This is obviously a complicated and broad question. There is no one single solution. But through analyzing the ways in which forgiveness is possible, we can deduce how we can honor forgiveness without losing the importance of accountability and retribution. Glen Pettigrove says, “The recognition of even a modest flaw can chafe against love’s native impulse. Nevertheless, learning to deal with this sort of chafing while continuing to love the other is part of maturing as a lover.”[2] This concept is so important because even within friendships, people are going to make mistakes and we must all own up to these mistakes in order to continue a healthy and fair relationship. When a nation commits a crime against humanity, they have the responsibility of admitting that they have done an injustice. We have the responsibility of accosting them and acknowledging that they did something wrong. That is step one. We have reached this step in certain situations, such as Japan apologizing for its destruction of Pearl Harbor, and Spain has apologized for expelling Jews (though not Muslims) from the Peninsula with the Spanish Inquisition. This does not undo the damage, but again, it is step one: admitting one’s mistake.

From both Islamic and Christian perspectives, at least attempting to forgive one who wronged you is a duty, even if fully accepting an apology is not. Al-Ghazali says that if one gives 70 excuses for his bad actions and you are unable to accept any of them, then the problem is you.[3] This suggests that you must make a great effort to bring yourself to forgive the person who wronged you before you throw forgiveness out the window. Similarly, Bash explains, “Although, most certainly, there is not a moral duty to forgive in the New Testament, there is, I suggest, a moral duty to do all that one can so that one is able to forgive if it is possible—and this includes even the unrepentant.”[4]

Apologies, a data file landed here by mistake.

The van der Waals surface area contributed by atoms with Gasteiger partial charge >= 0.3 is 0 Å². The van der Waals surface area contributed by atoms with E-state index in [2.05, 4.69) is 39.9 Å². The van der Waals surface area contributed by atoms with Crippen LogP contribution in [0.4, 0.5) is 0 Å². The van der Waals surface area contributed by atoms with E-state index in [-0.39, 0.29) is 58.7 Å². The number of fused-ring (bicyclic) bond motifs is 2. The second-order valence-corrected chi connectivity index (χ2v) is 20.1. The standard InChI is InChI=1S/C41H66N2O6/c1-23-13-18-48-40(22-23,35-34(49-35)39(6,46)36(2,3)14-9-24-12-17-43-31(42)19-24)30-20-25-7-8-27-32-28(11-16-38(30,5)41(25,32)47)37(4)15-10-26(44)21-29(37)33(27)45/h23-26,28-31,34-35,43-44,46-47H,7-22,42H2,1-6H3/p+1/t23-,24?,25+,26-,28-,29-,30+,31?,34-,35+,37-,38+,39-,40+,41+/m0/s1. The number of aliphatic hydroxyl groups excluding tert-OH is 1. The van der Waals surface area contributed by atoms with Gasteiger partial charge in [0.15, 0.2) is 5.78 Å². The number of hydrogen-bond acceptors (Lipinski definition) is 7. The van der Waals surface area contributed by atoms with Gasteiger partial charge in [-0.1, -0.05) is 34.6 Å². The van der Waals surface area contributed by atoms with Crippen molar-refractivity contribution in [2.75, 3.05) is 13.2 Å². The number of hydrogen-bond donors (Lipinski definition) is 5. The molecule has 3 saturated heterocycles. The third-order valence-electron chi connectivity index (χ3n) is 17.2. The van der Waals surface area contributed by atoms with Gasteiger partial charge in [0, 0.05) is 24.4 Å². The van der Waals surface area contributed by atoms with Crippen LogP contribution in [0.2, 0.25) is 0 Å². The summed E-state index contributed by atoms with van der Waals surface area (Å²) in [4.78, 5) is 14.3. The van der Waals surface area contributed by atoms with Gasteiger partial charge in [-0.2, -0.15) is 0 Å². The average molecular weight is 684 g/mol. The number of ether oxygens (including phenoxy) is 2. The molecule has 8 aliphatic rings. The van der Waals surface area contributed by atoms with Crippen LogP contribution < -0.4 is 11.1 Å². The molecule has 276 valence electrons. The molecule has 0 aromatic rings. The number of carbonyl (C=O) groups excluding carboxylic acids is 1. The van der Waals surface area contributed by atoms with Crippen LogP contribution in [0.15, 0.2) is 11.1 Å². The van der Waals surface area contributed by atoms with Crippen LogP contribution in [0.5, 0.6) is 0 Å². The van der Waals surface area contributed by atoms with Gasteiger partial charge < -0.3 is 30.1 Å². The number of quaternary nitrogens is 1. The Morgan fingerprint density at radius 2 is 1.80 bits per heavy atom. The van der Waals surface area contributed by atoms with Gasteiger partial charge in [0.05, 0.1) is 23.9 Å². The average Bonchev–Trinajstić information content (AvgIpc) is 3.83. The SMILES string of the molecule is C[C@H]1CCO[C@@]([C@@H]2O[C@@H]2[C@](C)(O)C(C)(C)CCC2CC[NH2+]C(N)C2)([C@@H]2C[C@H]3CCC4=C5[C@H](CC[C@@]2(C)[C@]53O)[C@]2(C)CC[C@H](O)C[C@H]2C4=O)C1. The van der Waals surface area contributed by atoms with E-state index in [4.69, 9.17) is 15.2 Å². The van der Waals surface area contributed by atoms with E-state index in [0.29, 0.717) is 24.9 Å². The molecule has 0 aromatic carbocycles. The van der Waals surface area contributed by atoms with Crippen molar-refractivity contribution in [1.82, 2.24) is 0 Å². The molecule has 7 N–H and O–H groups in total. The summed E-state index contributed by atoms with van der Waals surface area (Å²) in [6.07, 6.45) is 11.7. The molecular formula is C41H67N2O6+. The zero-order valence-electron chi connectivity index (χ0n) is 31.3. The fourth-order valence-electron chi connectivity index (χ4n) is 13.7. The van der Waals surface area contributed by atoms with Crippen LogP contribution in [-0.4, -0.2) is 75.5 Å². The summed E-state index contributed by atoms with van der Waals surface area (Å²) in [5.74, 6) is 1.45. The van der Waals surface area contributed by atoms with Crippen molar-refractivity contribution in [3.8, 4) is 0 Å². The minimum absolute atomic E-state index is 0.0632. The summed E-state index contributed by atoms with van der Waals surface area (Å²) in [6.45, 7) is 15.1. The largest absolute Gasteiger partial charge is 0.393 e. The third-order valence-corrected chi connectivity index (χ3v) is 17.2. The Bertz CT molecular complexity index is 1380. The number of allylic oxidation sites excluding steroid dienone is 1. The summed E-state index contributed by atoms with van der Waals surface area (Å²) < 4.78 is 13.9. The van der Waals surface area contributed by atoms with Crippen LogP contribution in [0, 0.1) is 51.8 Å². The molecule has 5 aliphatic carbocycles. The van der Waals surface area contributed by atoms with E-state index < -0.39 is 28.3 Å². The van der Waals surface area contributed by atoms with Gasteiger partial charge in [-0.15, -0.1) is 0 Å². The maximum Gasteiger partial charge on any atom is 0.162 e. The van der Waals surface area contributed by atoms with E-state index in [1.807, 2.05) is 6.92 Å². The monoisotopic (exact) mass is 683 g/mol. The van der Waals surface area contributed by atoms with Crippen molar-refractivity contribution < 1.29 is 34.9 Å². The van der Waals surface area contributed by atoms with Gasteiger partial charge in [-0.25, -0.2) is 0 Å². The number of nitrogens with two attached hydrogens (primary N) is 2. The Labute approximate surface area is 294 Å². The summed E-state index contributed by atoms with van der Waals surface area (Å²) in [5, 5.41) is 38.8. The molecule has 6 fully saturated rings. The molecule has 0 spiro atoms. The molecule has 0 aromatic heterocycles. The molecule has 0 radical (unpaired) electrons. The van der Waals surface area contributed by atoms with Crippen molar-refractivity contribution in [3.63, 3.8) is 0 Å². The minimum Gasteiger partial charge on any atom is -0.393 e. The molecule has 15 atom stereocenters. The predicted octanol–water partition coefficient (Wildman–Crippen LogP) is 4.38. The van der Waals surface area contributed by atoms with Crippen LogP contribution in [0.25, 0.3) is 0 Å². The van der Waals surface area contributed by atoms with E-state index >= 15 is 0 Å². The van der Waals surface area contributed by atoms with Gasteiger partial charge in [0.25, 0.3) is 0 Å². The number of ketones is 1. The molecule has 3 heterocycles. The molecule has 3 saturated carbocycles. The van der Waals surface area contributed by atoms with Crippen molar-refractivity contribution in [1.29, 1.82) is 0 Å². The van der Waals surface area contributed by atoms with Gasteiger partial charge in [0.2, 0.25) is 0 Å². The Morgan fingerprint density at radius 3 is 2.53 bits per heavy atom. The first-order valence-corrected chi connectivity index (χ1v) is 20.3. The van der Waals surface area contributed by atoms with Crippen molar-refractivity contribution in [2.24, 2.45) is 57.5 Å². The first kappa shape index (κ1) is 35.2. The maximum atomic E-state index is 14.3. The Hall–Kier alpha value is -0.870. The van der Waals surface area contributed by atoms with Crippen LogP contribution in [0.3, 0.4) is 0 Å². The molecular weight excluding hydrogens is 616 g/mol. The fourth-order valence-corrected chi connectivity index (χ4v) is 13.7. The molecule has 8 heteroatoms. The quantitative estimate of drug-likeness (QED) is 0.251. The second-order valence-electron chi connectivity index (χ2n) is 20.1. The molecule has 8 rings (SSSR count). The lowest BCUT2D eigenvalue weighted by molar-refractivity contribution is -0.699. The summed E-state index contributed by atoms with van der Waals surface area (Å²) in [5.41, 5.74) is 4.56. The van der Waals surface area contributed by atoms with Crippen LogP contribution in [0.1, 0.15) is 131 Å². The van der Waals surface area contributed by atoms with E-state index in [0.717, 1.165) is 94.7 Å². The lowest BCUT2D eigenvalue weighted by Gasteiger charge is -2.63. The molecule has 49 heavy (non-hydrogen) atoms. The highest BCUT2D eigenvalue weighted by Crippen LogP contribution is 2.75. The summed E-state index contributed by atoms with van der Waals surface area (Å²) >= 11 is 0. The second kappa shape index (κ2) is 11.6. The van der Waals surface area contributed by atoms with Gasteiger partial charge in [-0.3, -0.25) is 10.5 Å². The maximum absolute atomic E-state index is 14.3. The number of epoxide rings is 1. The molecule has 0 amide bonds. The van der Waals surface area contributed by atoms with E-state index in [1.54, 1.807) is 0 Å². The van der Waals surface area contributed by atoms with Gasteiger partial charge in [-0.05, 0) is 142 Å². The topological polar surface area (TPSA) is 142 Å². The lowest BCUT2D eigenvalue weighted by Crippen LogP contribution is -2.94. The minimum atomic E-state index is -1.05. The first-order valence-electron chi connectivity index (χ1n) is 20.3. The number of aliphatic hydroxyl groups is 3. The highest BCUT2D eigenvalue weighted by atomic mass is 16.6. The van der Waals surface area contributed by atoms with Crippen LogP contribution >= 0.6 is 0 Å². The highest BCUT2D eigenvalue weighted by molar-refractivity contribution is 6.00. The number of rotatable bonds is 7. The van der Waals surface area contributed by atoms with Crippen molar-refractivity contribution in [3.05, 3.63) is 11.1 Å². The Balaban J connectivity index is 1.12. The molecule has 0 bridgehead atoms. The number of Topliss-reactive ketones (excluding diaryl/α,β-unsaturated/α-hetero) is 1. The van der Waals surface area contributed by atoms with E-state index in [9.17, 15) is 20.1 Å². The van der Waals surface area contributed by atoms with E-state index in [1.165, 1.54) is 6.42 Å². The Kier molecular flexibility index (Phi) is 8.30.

With so many instances of mass injustice, it’s hard to say where exactly to draw the line for justice. So many people have been harmed and their pain can never be undone. But at the same time, continued violence and fighting will result in more harm, maybe even on those meant to be avenged. Institutionalizing friendship, however, could help with this dilemma. We cannot pretend that wars and genocides never happened (for instance, Holocaust denial is incredibly insensitive and can lead to even more trauma), but we can spend more time and energy focusing on the positive things that have happened, lives that have been saved, and friendships that have been made. We don’t have to erase the evil parts of the past, but we ought to raise up the good parts as well.

Works cited:

Digeser, P.E. 2001. Political Forgiveness. Cornell University Press.

Pettigrove, Glen. 2012. Forgiveness and Love. Oxford University Press.

al-Ghazali. The Duties of Brotherhood in Islam. The Islamic Foundation.

Bash, Anthony. 2007. Forgiveness and Christian Ethics. Cambridge: Cambridge University Press.

[1] Digeser

[2] Pettigrove, 96

[3] al-Ghazali, 67

[4] Bash, 105